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Women's History Manuscript Collections at the Rubenstein Library

19th Century Collections

19th century girl applying make up

Frances Walker Yates Aglionby Papers, 1821-1933
Charles Town, WV. Family letters kept by Aglionby and her daughter, Jeanette, describe travels in Virginia, West Virginia, Philadelphia, Maine, England and Ireland; the Virginia Female Institute at Staunton; crops, slaves, neighbors and relatives.

Joseph Allred Papers, 1819-1864
Randolph Co., NC. Business papers and personal correspondence of Allred contains a letter dated August 29, 1857 from Violet Lester, a slave formerly owned by Allred to "My Loving Miss Patsy." The letter is a passionate plea to hear news of other family members owned by Allred and to enlist help in trying to locate Lester's daughter so that they can be reunited.

Recipe and home remedy book, ca. 1896.
Recipes for cakes, candy, breads, liquors, and other items as well as medical and veterinary remedies.

John Backhouse Papers, 1740-1956
London, England. Large collection of family papers include the papers of George Backhouse, who was a Commissary Judge at Havana in the 1850s as a part of an Anglo-Spanish commission that handles cases involving the suppression of the slave trade. Letters and diaries of Backhouse and his wife include references to the slave trade and give a description of the Backhouses' daily lives in Havana. Other family correspondence includes letters among the women in the family as well as estate settlements and inventories which involve these women.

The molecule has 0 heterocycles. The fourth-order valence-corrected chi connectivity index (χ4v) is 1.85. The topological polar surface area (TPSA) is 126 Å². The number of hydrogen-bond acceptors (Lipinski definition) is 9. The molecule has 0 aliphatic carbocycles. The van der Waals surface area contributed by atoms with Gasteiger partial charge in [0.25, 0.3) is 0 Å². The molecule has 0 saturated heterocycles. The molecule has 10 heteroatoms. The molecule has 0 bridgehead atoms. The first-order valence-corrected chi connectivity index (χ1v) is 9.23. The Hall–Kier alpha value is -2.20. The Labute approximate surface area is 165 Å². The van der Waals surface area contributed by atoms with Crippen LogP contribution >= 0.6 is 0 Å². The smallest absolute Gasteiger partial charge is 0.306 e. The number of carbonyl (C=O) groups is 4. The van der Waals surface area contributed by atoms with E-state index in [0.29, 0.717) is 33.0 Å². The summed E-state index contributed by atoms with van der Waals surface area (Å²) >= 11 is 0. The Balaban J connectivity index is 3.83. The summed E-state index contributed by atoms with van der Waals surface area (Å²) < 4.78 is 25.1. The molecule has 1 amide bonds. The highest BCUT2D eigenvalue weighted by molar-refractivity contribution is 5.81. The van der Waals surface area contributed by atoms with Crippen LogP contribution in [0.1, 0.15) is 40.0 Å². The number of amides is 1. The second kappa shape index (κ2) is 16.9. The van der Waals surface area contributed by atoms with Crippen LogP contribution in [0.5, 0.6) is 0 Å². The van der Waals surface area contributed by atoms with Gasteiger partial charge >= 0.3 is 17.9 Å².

Elizabeth J. Holmes Blanks Papers, 1832-1888
Fayetteville, NC. Personal and business correspondence of family of planters and lawyers includes considerable correspondence among the women of the family. Topics include personal affairs, religious discussions, prophecy, stories of hardships and anxieties related to the Civil War.

Margaret Boxer Diary and Memorandom Book, 1875, Feb.-1876
England. Entries describe moves of Boxer and her husband to various places in England, including London, Hastings, and the Isle of Wight. She speaks of visiting Sir Frances Hincks, formerly Canadian finance minister and writes about the birth of her child.

Harriette H. Branham Diary, 1861-1863
Louisa County, VA. Branham, was a member of a well-to-do farming family in Louisa County, VA. Ellen A. Branham, is mentioned often in the diary. The diary includes a running account of the Civil War, social life, and various accounts of her experiences with the troops passing through the area.

Huldah Annie (Fain) Briant Papers, 1846-1888; (bulk 1861-1865)
Santa Luca (Gilmer County), GA. Legal correspondence of Ebenezer Fain and war correspondence of his daughter, Huldah A. (Fain) Briant, chiefly from M.C. Briant, whom she married in 1864. Included also are letters from other members of the family. The letters contain accounts of the Battle of Manassas, 1861; enthusiasm for the confederacy in Texas; impressment of a local Jew's merchandise for the army by women; and refugee families from Georgia.

Rhoda S. Briggs Correspondence, 1852-1874